Food Security in light of Russia’s war in Ukraine and Strengthening the Farm to Fork Strategy
Greens/EFA write to EU Commission
Subject: Food Security in light of Russia’s war in Ukraine and Strengthening the Farm to Fork Strategy
Dear Ms von der Leyen, President of the European Commission,
Dear Mr Timmermans, Vice-President of the European Commission in charge of the Green Deal,
Dear Mr Janusz Wojciechowski, Commissioner for Agriculture in charge of a modern and sustainable EU agriculture sector
The war launched by Vladimir Putin against Ukraine has already claimed an unbearable number of victims. It is crucial that everything be done to protect the security of the country and its inhabitants, and we welcome your willingness to commit the European Commission to this endeavour, which we share and support.
No one can deny the major consequences that this war will have not only on the people there, but also beyond, in Europe and across the globe. With regard to food security our production and consumption of foodstuffs depends largely on Ukrainian and Russian exports. Even before the Russian invasion, global agricultural markets have seen a rise in prices, which will be compounded by the war in Ukraine. At the beginning of March, wheat came close to 400€ per ton, almost 100 more than during the food crisis of 2008.
Like you, we are concerned about the threats that this conflict poses to food security. We know that emergency measures must be taken to avoid a food crisis, which could destabilize entire regions. Our responsibility is therefore to make sure that no one is left behind.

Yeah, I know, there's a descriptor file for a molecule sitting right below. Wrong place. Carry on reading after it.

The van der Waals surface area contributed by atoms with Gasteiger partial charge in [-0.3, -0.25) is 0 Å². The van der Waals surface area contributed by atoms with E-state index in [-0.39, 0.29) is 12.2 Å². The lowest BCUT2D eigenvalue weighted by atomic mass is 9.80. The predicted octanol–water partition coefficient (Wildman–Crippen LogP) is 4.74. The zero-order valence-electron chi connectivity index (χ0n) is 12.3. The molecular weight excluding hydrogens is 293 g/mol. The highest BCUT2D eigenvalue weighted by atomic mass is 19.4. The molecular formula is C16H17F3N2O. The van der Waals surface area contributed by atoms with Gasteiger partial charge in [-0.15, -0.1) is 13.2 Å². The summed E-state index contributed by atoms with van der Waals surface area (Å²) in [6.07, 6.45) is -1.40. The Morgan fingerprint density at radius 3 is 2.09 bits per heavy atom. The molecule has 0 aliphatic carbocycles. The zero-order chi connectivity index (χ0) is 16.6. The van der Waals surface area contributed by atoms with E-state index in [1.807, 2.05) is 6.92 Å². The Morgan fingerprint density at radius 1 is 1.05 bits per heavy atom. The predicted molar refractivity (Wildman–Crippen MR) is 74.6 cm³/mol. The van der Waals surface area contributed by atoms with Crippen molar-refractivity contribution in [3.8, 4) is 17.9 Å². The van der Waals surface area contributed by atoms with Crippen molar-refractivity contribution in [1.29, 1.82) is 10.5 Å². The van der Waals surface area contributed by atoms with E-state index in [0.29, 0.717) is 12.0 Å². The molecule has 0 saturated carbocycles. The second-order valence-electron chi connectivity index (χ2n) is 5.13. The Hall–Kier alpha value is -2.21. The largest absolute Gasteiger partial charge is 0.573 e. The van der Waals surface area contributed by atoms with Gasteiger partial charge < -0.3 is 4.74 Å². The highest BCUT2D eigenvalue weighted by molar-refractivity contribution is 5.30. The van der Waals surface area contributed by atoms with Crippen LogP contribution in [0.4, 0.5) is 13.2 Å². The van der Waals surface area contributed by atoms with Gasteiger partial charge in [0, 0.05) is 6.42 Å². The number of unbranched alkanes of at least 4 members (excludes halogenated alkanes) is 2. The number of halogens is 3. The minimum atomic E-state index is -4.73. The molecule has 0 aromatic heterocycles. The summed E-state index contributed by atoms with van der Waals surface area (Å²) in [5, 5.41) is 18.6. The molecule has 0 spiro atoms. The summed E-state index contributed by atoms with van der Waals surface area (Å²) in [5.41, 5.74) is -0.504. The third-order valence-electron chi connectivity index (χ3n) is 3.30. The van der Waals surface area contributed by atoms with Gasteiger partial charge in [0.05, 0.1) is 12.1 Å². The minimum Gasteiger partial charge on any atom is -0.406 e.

For the Greens/EFA Group, the war in Ukraine and the associated geopolitical repercussions are a reason to strengthen our commitment to the European Farm to Fork and Biodiversity strategies, as they are crucial to the future and the sustainability and security of our food system.
It is in this context that we want to raise our deep concerns with current discussions on the re-evaluation of elements of the Green Deal dedicated to agriculture, and in particular the Biodiversity and Farm To Fork strategies that risk fundamentally undermining progress in these areas. EU ministers have focused on the Ukraine crisis to call for a review of our objectives for the greening of agriculture, and even some “green” rules of the just adopted CAP regulation. These essential components of the Green deal are at the core of the European Union’s strategy to meet its climate commitments in the medium and long term, and there is no evidence to suggest lowering ambition at this time will lead to better food security or sustainability in the long run.
These two strategies will allow us to reduce our dependence on synthetic inputs, which are largely manufactured using Russian gas, and thus build our food and political sovereignty. The energy sector is undergoing a total transformation to preserve our energy independence; this should also apply to food and agriculture.
Moreover, by delaying action on climate and biodiversity goals, we increase the risks on the long run. The IPCC report tells us that one third of the world's agricultural land will be unfit for farming by 2100.
This is why we are asking you to reaffirm the European Commission's commitment to stay the course of the EU Green Deal, and to implement the Biodiversity and Farm to Fork strategies.
The European Union should supply sustainable solutions to guarantee food security, now and for future years, without giving in to the demands of lobbies that put the resilience of our food system at risk. There is room for short-term measures, and we would be happy to contribute to them, but the European Union also has the responsibility to the environment, its citizens and the rest of the world to safeguard long-term action and secure the future of our food system.